Molecular Crystals and Localized Vibrational States
The normal modes arising from a simple linear model of a crystalline solid predict many important properties such as the specific heat, the sound velocity, and the Raman and infrared response. Such a model fails, however, to produce thermal expansion and finite thermal conductivity. The introduction of weak non-linear couplings between the normal modes immediately corrects these simpler problems, while preserving the usual phonon representation of the purely linear system as a useful first approximation for small phonon amplitudes. What we wish to consider here is the next step in the process, taken by keeping the weak non-linearities but introducing large phonon amplitudes. Putting aside, for the moment, the question of how to achieve the necessary amplitudes, we can consider the consequences if certain not unusual conditions obtain which put the phonon equation of motion in correspondence with the non-linear Schrodinger equation. We can then be guided by classical solutions of this equation which predict spontaneous symmetry breaking and vibrational localization. To focus our thoughts, we outline in physical terms the processes leading to the localization of vibrational energy. We use the insight gained to guide our choice of materials, and we describe the measurements we have made to begin the establishment of a rigourous connection between real solids and the theoretical constructs related to this problem.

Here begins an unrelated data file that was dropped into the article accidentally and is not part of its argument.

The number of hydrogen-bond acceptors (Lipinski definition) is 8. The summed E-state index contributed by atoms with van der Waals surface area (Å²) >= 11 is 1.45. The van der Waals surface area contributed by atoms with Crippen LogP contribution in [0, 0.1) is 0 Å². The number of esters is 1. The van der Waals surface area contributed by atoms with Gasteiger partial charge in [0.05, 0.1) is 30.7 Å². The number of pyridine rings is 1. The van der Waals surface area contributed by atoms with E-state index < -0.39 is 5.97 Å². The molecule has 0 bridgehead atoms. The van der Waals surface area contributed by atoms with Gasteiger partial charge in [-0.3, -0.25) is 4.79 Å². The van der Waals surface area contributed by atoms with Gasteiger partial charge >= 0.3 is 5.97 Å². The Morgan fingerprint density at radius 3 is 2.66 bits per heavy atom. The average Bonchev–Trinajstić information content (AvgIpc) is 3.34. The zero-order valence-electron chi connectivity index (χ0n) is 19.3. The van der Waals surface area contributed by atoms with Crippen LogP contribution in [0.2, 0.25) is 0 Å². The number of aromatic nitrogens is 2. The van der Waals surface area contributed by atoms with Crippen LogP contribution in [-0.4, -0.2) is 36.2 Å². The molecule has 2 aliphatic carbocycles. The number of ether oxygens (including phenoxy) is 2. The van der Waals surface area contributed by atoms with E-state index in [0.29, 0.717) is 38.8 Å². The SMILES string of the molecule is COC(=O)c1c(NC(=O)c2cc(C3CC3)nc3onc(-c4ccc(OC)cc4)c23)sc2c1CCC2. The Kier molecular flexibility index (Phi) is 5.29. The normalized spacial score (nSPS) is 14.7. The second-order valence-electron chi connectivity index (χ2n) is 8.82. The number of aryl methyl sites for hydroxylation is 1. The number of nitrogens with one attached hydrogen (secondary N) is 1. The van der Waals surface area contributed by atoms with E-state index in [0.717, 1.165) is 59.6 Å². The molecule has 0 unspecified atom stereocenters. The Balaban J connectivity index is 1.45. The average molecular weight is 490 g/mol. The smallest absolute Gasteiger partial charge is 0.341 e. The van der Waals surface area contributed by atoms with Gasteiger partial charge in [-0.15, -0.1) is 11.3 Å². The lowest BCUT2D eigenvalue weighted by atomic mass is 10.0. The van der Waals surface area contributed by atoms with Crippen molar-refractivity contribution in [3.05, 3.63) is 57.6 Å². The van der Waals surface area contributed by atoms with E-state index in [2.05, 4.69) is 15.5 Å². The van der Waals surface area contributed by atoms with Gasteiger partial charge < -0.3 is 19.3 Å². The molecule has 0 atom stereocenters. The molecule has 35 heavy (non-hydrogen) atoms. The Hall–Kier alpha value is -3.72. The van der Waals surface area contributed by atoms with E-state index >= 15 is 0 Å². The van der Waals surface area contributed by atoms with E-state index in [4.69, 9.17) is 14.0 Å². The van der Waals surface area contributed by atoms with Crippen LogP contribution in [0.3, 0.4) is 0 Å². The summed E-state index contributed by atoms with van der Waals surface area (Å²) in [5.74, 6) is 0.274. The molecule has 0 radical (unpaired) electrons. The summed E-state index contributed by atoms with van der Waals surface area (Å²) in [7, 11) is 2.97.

KeywordsDispersion Curve Acoustic Phonon Molecular Crystal Nonlinear Coupling Acoustic Branch
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